TYPHOON STORIES PART 4: The Devastating Aftermath of Tropical Cyclone Molave in Vietnam’s Critical Infrastructure
Andreas Klippe Comments December 23, 2021
The most terrible floods caused by heavy rain occurred in Vietnam in 20 years. It happened when tropical cyclone Molave battered up the country this year. How bad and strong was Molave? The answer lies in its devastating aftereffects you are to find out.
Tropical Cyclone Molave damages to electricity
After passing across the Philippines, Molave caused quite a ruckus in central Vietnam. It brought horrifying downpours and floods to over a million impaired people.
The tropical cyclone left the Vietnamese people without electric power. Its intensity interrupted their daily needs and errands.
Damage to houses and plantations
Floodwaters damaged almost 300,000 homes and dwellers lost their places of comfort. Likewise, the same water also destroyed the large amounts of rice, maize, and cassava flour stored in these houses.
Aside from that, tropical cyclone Molave also affected the livelihoods of many. It triggered floods that destroyed 7,200 hectares of food crops. Hence, people were at the risk of not getting enough food or starving.
At least 150,000 people are at immediate risk of food shortages and hunger after thousands of hectares of crops have been destroyed.
– International Federation of Red Cross and Red Crescent Societies (IFRC)
Damages to roads and highways
Further, tropical cyclone Molave damaged 16 national highways and 101 miles of roads in four provinces. These critical infrastructures maintained the normal life of the Vietnamese; sadly, they were destroyed.
In fact, before Molave hit Vietnam, the country had already been dealing with disastrous floods. However, with Molave, the Vietnamese people encountered the worst flooding in two decades. They also had to suffer heartbreaking aftereffects.
We are heartbroken by more tragic loss of life as this typhoon has brought further misery and hardships to hundreds of thousands of people in central Vietnam.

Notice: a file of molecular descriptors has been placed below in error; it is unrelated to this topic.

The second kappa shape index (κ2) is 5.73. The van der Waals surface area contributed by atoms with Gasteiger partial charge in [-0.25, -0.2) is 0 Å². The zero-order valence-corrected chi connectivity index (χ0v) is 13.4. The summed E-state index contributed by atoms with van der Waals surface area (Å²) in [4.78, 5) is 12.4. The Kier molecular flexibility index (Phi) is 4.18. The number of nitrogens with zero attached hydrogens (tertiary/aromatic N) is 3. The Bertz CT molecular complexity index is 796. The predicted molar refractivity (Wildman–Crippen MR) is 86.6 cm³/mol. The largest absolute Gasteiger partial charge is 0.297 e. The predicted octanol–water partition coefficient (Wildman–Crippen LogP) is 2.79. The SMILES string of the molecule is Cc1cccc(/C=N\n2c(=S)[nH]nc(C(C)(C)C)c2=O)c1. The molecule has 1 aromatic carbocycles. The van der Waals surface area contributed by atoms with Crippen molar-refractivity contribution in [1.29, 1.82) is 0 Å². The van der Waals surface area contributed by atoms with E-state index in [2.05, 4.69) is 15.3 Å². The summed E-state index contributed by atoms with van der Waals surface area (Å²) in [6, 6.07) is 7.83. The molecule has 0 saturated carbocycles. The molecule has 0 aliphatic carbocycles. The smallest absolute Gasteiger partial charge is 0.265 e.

– Nguyen Thi Xuan Thu, Vietnam Red Cross President
Is there a way to reduce the aftermath of the typhoon? Is there. away to protect the critical infrastructure? Will Vietnam be able to address such terrible flooding caused by a strong tropical cyclone?
Addressing Flooding to Reduce Aftermath
We cannot stop a tropical cyclone like Molave from hitting, but we can do something about the floods. This might sound impossible but we could actually face less devastating aftereffects of a tropical cyclone by having a barrier. During emergency flooding, flood marshalls can easily carry and install these barriers.
This solution we can have and rely on is the Made in Sweden INERO™ Mobile Flood Barriers that can serve as floodwalls for locations like critical infrastructures or other wide, open spaces. Here’s why.
INERO™ Mobile Flood Barriers
- INEROTM IS LONG-LASTING. The barriers can serve you for 50 years or more.
- INEROTM IS PORTABLE. You can easily carry and install INERO™ Mobile Flood Barriers where flooding takes place. Actually, two people can install 100 meters of barriers by themselves. Why? They have this interlocking feature that makes them easy to assemble and disassemble. Though all flood proofing barriers are made to last, they are not all portable like INERO™.
- INEROTM IS ADAPTABLE. Slopes and edges? No worries! INEROTM can fit ANY surface or topography. Anyone can install them on grassy, muddy, or sandy surfaces!
- INEROTM IS COST-EFFECTIVE. Since INERO™ Mobile Flood Barriers are portable and adaptable, there is no need for extra civil works. That itself will already save you money. For a river that may overflow during heavy rain and cause flooding, I assure you that INERO™ is the most cost-effective solution, whatever its length.
You may talk to our Flood Experts if you are already convinced and you want to discuss the topic. Be more enlightened on flood protection just by clicking the “BOOK A MEETING” button below.
But if you prefer to behold a clear view first of how INEROTM Mobile Flood Barriers are installed, just click the “WATCH THE VIDEO” button below.